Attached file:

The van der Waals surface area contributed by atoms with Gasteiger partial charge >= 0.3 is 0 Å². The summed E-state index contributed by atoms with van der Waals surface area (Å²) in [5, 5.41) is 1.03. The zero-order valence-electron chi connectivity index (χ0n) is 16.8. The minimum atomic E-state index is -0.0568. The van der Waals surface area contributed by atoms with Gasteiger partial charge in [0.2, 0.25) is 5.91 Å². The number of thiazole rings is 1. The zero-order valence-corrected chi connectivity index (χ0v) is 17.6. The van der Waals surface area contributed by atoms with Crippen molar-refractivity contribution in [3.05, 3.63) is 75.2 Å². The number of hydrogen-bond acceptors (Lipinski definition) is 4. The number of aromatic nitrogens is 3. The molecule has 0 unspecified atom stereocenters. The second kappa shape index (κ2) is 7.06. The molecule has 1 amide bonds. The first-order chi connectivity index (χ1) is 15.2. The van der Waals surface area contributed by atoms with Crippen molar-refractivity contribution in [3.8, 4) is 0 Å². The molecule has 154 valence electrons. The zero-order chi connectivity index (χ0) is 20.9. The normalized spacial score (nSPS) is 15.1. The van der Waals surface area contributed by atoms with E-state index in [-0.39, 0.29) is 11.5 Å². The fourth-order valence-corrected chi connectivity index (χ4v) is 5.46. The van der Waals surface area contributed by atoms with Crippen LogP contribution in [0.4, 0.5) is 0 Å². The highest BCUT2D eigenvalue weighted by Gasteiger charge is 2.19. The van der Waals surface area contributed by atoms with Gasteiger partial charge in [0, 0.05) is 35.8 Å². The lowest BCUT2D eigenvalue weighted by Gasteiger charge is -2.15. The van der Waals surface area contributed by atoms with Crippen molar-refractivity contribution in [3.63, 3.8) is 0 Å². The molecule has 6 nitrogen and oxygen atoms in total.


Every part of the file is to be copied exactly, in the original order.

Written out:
The van der Waals surface area contributed by atoms with Gasteiger partial charge >= 0.3 is 0 Å². The summed E-state index contributed by atoms with van der Waals surface area (Å²) in [5, 5.41) is 1.03. The zero-order valence-electron chi connectivity index (χ0n) is 16.8. The minimum atomic E-state index is -0.0568. The van der Waals surface area contributed by atoms with Gasteiger partial charge in [0.2, 0.25) is 5.91 Å². The number of thiazole rings is 1. The zero-order valence-corrected chi connectivity index (χ0v) is 17.6. The van der Waals surface area contributed by atoms with Crippen molar-refractivity contribution in [3.05, 3.63) is 75.2 Å². The number of hydrogen-bond acceptors (Lipinski definition) is 4. The number of aromatic nitrogens is 3. The molecule has 0 unspecified atom stereocenters. The second kappa shape index (κ2) is 7.06. The molecule has 1 amide bonds. The first-order chi connectivity index (χ1) is 15.2. The van der Waals surface area contributed by atoms with Crippen molar-refractivity contribution in [3.8, 4) is 0 Å². The molecule has 154 valence electrons. The zero-order chi connectivity index (χ0) is 20.9. The normalized spacial score (nSPS) is 15.1. The van der Waals surface area contributed by atoms with E-state index in [-0.39, 0.29) is 11.5 Å². The fourth-order valence-corrected chi connectivity index (χ4v) is 5.46. The van der Waals surface area contributed by atoms with Crippen LogP contribution in [0.4, 0.5) is 0 Å². The highest BCUT2D eigenvalue weighted by Gasteiger charge is 2.19. The van der Waals surface area contributed by atoms with Gasteiger partial charge in [0, 0.05) is 35.8 Å². The lowest BCUT2D eigenvalue weighted by Gasteiger charge is -2.15. The van der Waals surface area contributed by atoms with Crippen molar-refractivity contribution in [3.63, 3.8) is 0 Å². The molecule has 6 nitrogen and oxygen atoms in total.